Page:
so he will hold him accountable for the blood he has shed, 2
he was exalted 8 in Israel,
but he became guilty by worshiping Baal and died.
1 tn The noun תַּמְרוּרִים (tamrurim, “bitter things”) functions as an adverbial accusative of manner, modifying the finite verb: “He bitterly provoked Him to anger” (GKC 375 §118.q). The plural form of the noun functions as a plural of intensity: “very bitterly.” For the adverbial function of the accusative, see IBHS 172-73 §10.2.2e.
2 tn Heb “He will leave his blood upon him”; NIV “will leave upon him the guilt of his bloodshed.”
3 tn The Hebrew term translated “Lord” here is אֲדֹנָי (’adonay).
4 tn Heb “for his contempt” (so NIV); NRSV “for his insults”; NAB “for his outrage.”
5 sn In Hosea the name “Ephraim” does not refer to the tribe, but to the region of Mount Ephraim where the royal residence of Samaria was located. It functions as a synecdoche of location (Mount Ephraim) for its inhabitants (the king of Samaria; e.g., 5:13; 8:8, 10).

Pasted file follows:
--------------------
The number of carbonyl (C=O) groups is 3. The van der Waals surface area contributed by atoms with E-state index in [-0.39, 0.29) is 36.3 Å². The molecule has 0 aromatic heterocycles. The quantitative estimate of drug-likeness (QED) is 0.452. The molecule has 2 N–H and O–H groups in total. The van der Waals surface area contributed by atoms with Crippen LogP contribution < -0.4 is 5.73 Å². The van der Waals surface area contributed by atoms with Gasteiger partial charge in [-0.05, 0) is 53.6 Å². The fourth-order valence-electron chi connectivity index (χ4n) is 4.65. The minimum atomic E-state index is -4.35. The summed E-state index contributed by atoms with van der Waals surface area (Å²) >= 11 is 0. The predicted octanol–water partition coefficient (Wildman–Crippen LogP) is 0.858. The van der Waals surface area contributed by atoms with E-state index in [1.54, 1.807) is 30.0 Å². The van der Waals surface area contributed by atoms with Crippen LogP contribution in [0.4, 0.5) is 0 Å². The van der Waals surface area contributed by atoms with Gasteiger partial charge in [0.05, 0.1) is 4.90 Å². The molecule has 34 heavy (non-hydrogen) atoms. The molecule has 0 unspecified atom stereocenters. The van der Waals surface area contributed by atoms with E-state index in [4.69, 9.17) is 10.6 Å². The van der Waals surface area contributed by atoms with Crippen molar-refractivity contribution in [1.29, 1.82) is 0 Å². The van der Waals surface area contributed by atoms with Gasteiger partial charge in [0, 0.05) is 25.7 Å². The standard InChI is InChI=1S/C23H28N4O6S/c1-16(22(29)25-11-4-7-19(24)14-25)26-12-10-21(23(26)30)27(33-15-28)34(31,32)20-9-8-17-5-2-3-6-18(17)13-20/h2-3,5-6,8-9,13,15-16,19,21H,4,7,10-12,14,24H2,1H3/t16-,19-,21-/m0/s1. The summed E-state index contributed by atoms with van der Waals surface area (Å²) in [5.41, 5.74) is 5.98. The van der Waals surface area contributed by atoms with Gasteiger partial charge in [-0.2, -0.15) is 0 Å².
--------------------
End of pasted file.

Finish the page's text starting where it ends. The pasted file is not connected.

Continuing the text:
6 tn The rulers of Ephraim (i.e., Samaria) issued many political decisions in the 8th century
7 tn The noun רְתֵת (rÿtet, “terror, trembling”) appears only here in OT (BDB 958 s.v. רְתֵת; HALOT 1300-1301 s.v. רְתֵת). However, it is attested in 1QH 4:33 where it means “trembling” and is used as a synonym with רַעַד (ra’ad, “quaking”). It also appears in Mishnaic Hebrew, meaning “trembling” (G. Dalman, Aramäisch-neuhebräisches Handwörterbuch, 406, s.v. רעד). This is the meaning reflected in the Greek recensions of Aquila, Symmachus, and Theodotion, as well as Jerome’s Latin Vulgate.
8 tc The MT vocalizes the consonantal text as נָשָׂא (nasa’, “he exalted”; Qal perfect 3rd person masculine singular) which is syntactically awkward. The LXX and Syriac reflect a vocalization tradition of נִשָּׂא (nisa’, “he was exalted”; Niphal perfect 3rd person masculine singular). The BHS editors suggest that this revocalization should be adopted, and it has been followed by NAB, NIV, NRSV.